An abbreviation for the German phrase Geheime Staatspolizei (English: Secret State Police), the Gestapo was the political police organization of Nazi Germany. While it was a government organization, it was subordinate to the Reich Main Security Administration (RSHA, German: Reichssicherheits Hauptamt) of the Nazi Party.
The RSHA, which in turn was responsible to the Schutzstaffel (SS), a historical name for the Party "Security Squadron", but also to the State Ministry of the Interior. In practice, the SS, under Heinrich Himmler was in control. Nevertheless, the dual reporting, state and party, was common, as the lines of control converged only with Adolf Hitler. Similar parallel state and party structures existed in the Soviet Union under Josef Stalin.
Before the consolidation of offices under the Third Reich, there was a Secret Police Office, Geiheime Staatspolizeiamt or "Gestapa", under Prussia, headed by Hermann Goering. In 1936, it was transferred to national control and the "office" part was deleted from the name; the name that was to inspire dread was the contribution of a German Post Office worker asked to make up a rubber stamp for an abbreviation of the new organization name, hence "Gestapo". Himmler was deputy chief of the Gestapo, but never directly commanded the Gestapo, which was two levels of command below him.
The Gestapo had unlimited powers of arrest and detention, with the only official appeal being within the Gestapo itself. If one were lucky enough to have high connections, there might be other alternatives, but it was very unlikely. In some cases, however, there would be a jurisdictional issue; the Gestapo had limited powers against military personnel, although that reduced when German military counterintelligence, the Abwehr, was later dissolved. While it would act for a much wider range of reasons, it did participate in counterintelligence, although the Sicherheitsdienst (SD) was the active counterespionage organization.
Th greatest Gestapo power was "Schutzhaft", or "protective custody," based on the law passed in February 1933, which suspended the Weimar Constitutional constitutional guarantees of civil liberties. While, in some cases, prisoners of the Gestapo were put on formal trial, the Gestapo itself was not subject to judicial review.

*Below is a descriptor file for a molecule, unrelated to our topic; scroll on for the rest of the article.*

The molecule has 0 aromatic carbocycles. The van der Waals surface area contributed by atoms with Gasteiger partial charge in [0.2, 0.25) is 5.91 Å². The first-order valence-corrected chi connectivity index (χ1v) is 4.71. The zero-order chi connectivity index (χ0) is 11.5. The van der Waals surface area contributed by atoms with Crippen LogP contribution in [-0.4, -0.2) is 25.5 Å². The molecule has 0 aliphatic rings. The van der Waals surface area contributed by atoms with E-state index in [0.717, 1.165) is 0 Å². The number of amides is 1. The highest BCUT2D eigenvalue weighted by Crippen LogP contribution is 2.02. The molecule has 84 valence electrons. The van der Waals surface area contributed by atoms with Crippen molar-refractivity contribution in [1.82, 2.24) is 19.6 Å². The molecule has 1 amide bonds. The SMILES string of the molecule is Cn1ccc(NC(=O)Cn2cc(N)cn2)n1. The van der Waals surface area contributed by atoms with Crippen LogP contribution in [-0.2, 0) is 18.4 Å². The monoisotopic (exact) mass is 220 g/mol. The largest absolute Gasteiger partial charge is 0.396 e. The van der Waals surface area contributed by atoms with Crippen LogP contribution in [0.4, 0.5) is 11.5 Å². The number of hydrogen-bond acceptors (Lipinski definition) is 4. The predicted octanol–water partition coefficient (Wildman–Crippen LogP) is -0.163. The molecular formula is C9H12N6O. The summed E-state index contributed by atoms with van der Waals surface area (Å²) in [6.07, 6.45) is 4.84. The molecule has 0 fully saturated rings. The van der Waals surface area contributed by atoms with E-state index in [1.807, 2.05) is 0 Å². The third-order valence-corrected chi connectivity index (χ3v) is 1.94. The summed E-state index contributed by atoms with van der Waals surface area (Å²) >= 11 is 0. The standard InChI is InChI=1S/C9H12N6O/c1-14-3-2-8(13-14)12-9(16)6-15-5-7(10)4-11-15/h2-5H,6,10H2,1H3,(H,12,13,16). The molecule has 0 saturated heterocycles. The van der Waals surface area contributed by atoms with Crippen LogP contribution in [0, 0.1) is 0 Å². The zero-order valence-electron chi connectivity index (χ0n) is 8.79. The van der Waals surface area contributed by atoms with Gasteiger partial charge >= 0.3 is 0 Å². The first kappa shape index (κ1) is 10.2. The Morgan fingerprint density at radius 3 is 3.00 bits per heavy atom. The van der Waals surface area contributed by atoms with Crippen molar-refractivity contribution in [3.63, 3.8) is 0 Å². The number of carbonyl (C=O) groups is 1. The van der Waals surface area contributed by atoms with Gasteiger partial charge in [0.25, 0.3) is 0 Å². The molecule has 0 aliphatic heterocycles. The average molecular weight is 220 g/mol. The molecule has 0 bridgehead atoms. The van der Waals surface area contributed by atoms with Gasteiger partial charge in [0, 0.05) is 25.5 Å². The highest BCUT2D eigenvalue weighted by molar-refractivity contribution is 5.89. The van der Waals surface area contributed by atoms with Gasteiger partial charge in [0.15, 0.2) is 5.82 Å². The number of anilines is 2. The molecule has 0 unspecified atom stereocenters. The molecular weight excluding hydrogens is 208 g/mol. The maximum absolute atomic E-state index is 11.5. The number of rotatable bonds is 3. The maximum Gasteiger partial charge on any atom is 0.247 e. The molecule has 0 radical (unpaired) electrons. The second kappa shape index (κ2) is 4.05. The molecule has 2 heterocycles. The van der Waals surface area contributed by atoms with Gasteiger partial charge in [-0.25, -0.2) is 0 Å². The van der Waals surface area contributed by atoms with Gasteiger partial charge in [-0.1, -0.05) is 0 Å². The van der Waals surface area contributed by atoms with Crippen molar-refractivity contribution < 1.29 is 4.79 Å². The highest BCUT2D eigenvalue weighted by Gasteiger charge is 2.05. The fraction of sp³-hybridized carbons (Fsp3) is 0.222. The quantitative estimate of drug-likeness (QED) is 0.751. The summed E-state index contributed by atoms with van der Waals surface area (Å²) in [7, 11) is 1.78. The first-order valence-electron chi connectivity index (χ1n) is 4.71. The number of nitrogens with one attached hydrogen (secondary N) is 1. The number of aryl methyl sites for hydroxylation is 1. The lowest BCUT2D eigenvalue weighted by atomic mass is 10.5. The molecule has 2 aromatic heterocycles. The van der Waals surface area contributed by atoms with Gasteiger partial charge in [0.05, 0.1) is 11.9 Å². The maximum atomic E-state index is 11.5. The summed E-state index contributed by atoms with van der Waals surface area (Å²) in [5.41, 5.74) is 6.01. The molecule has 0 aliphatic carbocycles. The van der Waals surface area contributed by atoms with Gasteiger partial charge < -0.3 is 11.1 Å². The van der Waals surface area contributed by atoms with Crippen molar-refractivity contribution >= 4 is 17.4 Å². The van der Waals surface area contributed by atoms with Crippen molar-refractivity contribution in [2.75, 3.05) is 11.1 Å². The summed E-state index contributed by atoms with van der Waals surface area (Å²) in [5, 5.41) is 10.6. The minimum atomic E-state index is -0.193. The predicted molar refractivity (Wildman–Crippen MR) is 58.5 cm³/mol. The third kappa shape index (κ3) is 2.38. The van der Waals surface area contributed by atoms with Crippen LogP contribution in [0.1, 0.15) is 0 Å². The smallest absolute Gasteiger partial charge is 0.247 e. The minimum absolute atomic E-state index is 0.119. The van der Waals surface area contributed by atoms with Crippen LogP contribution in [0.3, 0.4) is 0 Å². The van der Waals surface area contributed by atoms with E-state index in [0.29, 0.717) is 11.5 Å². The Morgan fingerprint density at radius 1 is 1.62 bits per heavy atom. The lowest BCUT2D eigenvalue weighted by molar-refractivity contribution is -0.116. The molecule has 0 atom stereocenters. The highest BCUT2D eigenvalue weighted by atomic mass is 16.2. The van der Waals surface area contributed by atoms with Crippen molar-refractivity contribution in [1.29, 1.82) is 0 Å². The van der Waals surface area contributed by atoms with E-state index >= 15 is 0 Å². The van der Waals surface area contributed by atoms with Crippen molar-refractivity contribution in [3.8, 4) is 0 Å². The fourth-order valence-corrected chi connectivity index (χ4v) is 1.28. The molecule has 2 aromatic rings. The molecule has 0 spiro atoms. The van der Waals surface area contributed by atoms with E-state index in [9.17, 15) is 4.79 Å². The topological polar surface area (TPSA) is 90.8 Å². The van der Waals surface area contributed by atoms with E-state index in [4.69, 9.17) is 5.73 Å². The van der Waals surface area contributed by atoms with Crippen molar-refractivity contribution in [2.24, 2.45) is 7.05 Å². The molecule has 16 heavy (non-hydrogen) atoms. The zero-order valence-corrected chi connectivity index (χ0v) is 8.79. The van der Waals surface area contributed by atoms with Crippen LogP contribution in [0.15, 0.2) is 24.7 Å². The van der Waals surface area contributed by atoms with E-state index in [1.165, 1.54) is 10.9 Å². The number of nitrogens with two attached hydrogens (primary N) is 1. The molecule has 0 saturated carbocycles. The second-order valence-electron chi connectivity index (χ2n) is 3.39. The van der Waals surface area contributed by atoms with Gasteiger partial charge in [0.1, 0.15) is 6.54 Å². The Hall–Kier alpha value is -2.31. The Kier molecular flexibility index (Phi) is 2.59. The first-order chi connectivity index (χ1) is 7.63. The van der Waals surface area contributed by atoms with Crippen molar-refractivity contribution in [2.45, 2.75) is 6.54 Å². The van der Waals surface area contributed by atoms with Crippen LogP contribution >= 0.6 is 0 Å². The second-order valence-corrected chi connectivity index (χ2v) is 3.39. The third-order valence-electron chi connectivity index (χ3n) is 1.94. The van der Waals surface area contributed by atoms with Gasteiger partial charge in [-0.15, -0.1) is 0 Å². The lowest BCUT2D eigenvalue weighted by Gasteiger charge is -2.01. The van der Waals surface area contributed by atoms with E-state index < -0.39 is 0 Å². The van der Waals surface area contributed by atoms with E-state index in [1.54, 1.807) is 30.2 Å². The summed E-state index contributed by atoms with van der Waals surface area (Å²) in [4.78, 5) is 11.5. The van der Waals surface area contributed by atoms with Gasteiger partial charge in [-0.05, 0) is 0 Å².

Contrary to some cinematic impressions, there was no Gestapo uniform; they worked in plain clothes and had only an inconspicuous numbered disk as a credential.
It was a State, not Party organization, but reported to the Reich Main Security Administration (Reich (RSHA), under Reinhard Heydrich and then Ernst Kaltenbrunner. Throughout its existence, it was commanded by Heinrich Mueller.
According to the International Military Tribunal, its 1943 organization consisted of five headquarters sections, plus regional offices. 
German local offices
In the typical Nazi overlapping and conflicting chains of command, the regional offices within Germany reported directly to the RSHA in Berlin, but were subject to the supervision of Inspekteurs of the SIPO (Security Police) in the various provinces; these supervisors, in principle, managed cooperation between the Security Police (SIPO) and the central offices of the general and interior administration. In practice, there could be much bureaucratic fighting.
Offices in occupied territories
In the occupied territories the regional offices of the GESTAPO were coordinated with the Criminal Police and the SD under Kommandeurs of the Security Police and SD, who were subject to Befehlshabers of the Security Police and SD who reported to the Chief of the Security Police and SD (RSHA) in Berlin. In many areas, there was yet another intermediate echelon of Higher SS and Police Leader (German abbreviation HSSPF)
While the services were organized differently, there were parallels between the Gestapo and the Soviet Organs of State Security.